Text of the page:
TENDERS: Consultancy Requirement: Skye and Lochalsh Mental Health Association Feasibility and Business Planning for their Recycling Business. For more http://readyforbusiness.org/2014/03/tender-opportunities-46/
The SENs Weekly Update; Kim writes: This week, SEN Chairs met in Glasgow – to reflect on the last year`s activity, the progress made and the challenges still face as they look forward to the year ahead. Key topics for discussion included the need to continue building relationships at a local level with Third Sector Interfaces (TSIs) and to maintain close working relationships with the providers of Scottish Govt’s main support contracts – Just Enterprise and Developing Markets for Third Sector Providers – as the new contracts commence. The Chairs also discussed the recent SE Mapping Report by EKOS (see below) as well as being updated on progress with the Scottish Community Banking Trust.
For more SENs News, see http://www.se-networks.net/showbull1.php?articleid=339
A reader sent this interesting article from the New York Times in which Jeremy Rifkin tries to look beyond Capitalism. He says that the inherent dynamism of competitive markets is bringing costs so far down that many goods and services are nearly free – abundant – and no longer subject to market forces. He offers a glimpse of a future world – partly beyond markets – where we will be living in an increasingly inter-dependent, collaborative, global commons. I’d like to believe this. See, https://senscot.net/?viewid=17039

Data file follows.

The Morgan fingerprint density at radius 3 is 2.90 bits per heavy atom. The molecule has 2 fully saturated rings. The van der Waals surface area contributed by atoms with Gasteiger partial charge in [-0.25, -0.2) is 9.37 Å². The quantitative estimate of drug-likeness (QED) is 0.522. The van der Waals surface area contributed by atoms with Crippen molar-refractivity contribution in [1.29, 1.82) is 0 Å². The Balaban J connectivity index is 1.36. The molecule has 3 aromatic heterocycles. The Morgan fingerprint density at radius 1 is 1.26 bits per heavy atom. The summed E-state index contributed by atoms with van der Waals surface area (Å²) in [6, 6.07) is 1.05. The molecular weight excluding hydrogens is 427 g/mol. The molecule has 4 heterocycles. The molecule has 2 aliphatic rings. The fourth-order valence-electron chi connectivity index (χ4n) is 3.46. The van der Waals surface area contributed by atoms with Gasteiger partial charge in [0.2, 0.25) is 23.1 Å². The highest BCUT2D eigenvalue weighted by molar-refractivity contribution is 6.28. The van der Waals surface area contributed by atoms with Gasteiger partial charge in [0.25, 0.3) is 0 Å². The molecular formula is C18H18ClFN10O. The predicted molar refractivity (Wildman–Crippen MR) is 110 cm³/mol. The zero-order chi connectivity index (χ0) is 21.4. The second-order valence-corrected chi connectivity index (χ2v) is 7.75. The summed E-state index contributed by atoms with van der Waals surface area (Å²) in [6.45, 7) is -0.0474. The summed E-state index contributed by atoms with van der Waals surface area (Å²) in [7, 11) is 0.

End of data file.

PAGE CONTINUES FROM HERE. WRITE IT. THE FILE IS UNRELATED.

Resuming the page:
You may remember that there was supposed to be an annual, national Big Society Day – like Comic Relief, Sports Relief etc; but Nick Hurd, Civil Society Minister admitted on Radio 4 this week that they’re not going to bother. See, https://senscot.net/?viewid=17041 . The demise of Big Society as a brand was hastened by the ongoing investigation of the National Audit Office (NAO) into the £3m that disappeared into the Big Society network with scant trace. The NAO enquiry is to the credit of Tania Mason – an investigative journalist with Civil Society.co.uk. See, https://senscot.net/?viewid=17042